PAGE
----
Yesterday’s attempted terrorist attack on London mass transit — coming just two weeks after a successful terrorist attack killed 50 — has once again raised the question of what the U.S. is doing to protect its mass transit systems.
Rather than address that, however, the White House and the Department of Homeland Security have instead tried to spin comments made July 14 by DHS Secretary Michael Chertoff.
The strategy: Chertoff was misunderstood (by everyone). He really does care about the safety of millions nationwide that use mass transit daily.
Chertoff, you may recall, explained to the Associated Press why mass transit security should take a back seat to aviation security: “A fully loaded airplane with jet fuel, a commercial airliner, has the capacity to kill 3,000 people,” he said, evoking 9/11 imagery. Then, he added words that infuriated urban leaders nationwide: “A bomb in a subway car may kill 30 people.”
Why would Chertoff say such a thing? We have to assume he was following some larger Republican gameplan on how to spend Homeland Security dollars, for on the same day, the Republican-controlled Senate nixed two amendments to increase mass transit spending. Since the Madrid train bombing last year, Senate Republicans have now stopped five pieces of legislation regarding mass transit spending, including two proposed by Republicans.
But that brings us to the 24-hour news cycle following yesterday’s attack. Seems some in the media wanted to know if now, after yesterday’s attempted London attack, did Chertoff stand by his inane comments?
And wouldn’t you know it, DHS and the White House, as if coordinating, tried to spin what Chertoff said.
DHS spokeswoman Valerie Smith told The Jersey Journal that the secretary understands the need to provide a well-rounded system of security.
“The Department of Homeland Security is concerned about all risks and vulnerabilities and is at work addressing each of them with the unique solution that each requires,” said Smith, noting that part of Chertoff’s comments were not included in the AP report.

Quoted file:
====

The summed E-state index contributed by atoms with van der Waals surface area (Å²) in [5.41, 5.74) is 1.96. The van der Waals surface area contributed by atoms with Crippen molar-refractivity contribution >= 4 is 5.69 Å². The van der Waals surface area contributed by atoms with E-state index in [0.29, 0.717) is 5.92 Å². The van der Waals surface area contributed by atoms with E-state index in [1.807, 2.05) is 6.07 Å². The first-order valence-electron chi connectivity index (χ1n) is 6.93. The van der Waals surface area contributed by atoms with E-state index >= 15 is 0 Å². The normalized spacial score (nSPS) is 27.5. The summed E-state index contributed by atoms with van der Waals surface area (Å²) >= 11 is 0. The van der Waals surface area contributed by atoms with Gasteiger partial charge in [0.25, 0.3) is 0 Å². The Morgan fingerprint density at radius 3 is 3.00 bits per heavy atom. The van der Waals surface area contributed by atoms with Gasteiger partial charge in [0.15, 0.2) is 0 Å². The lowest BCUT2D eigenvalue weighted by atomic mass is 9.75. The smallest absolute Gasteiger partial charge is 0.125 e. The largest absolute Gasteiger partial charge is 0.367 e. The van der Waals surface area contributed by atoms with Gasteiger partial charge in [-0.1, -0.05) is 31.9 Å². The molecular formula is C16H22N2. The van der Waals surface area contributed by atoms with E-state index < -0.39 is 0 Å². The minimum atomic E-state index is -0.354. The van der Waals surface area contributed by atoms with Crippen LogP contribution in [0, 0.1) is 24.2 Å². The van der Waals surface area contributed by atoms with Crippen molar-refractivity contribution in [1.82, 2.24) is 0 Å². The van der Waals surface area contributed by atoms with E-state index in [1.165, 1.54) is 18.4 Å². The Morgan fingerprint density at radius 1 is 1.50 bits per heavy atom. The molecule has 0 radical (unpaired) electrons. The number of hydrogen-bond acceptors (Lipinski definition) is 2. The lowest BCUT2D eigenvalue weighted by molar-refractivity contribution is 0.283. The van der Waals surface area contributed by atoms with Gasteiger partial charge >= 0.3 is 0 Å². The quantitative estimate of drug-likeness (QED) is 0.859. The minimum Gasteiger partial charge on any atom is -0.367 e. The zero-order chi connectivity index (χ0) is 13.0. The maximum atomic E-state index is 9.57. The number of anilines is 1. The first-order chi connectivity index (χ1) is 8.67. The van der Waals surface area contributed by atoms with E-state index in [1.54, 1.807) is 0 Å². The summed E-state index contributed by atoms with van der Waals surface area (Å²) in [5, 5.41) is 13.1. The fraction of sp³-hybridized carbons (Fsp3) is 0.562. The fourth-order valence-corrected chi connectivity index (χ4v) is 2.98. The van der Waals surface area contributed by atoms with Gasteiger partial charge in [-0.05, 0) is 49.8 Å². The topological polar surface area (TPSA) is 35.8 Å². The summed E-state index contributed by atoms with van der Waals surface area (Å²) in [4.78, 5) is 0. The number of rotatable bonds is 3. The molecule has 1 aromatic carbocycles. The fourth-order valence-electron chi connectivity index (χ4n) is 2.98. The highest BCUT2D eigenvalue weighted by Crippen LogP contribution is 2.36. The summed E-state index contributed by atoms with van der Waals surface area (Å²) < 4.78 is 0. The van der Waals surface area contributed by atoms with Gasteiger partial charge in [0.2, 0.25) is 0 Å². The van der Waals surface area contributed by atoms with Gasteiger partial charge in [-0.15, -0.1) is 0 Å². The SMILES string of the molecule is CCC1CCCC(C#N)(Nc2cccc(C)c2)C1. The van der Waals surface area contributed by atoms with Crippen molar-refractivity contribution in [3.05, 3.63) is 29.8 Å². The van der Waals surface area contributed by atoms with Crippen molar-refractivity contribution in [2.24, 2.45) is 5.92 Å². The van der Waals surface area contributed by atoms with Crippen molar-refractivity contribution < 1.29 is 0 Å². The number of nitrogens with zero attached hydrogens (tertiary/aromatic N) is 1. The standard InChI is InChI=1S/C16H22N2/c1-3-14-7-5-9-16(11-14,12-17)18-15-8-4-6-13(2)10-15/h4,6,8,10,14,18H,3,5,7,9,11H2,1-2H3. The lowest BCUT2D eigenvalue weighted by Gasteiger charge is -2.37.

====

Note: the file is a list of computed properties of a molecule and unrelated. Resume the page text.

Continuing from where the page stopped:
Yes, when the boss says something dumb, blame the media.
What was the missing comments? I’m assuming it wasn’t “Just kidding.” But either the Journal doesn’t ask, or Smith doesn’t say, because the article never follows up on the point. All Smith added to the story was a review of the paltry amount that DHS devotes to mass transit security.
But White House Press Secretary Scott McClellan offered a similar, almost coordinated comment at the July 21 press conference.
After offering the same review of DHS’ paltry spending for mass transit security, there was this exchange:
Q: The Secretary of Homeland Security stirred some controversy, I think it was last week, when he said that the risks are greater from an airplane than from mass transit. Has the second attack in London made people reconsider that perspective?
MR. McCLELLAN: I think that you ought to look at the full context of his remarks. I think he was talking in the context of the federal responsibility. Aviation security is solely a federal responsibility. The mass transit systems — when you talk about subways and trains and things of that nature, that is a shared responsibility of local, state and federal authorities, and that’s what he was talking about.
Is that what Chertoff said? I don’t think so. McClellan says we didn’t understand the “context” of Chertoff’s comments. But what context do you need? Chertoff makes it clear — an airplane can kill 3,000, a subway can kill 30. Pretty straightforward.
And that’s why Democrats and Republicans have criticized what Chertoff said. “Michael Chertoff is a very smart guy, but I couldn’t disagree more,” New York Mayor Michael Bloomberg, a Republican, told the AP.
In the wake of yet another terrorist attack on mass transit, the people want answers. Our Republican leadership is giving up spin.
This article first appeared at Journalists Against Bush’s B.S.>/a>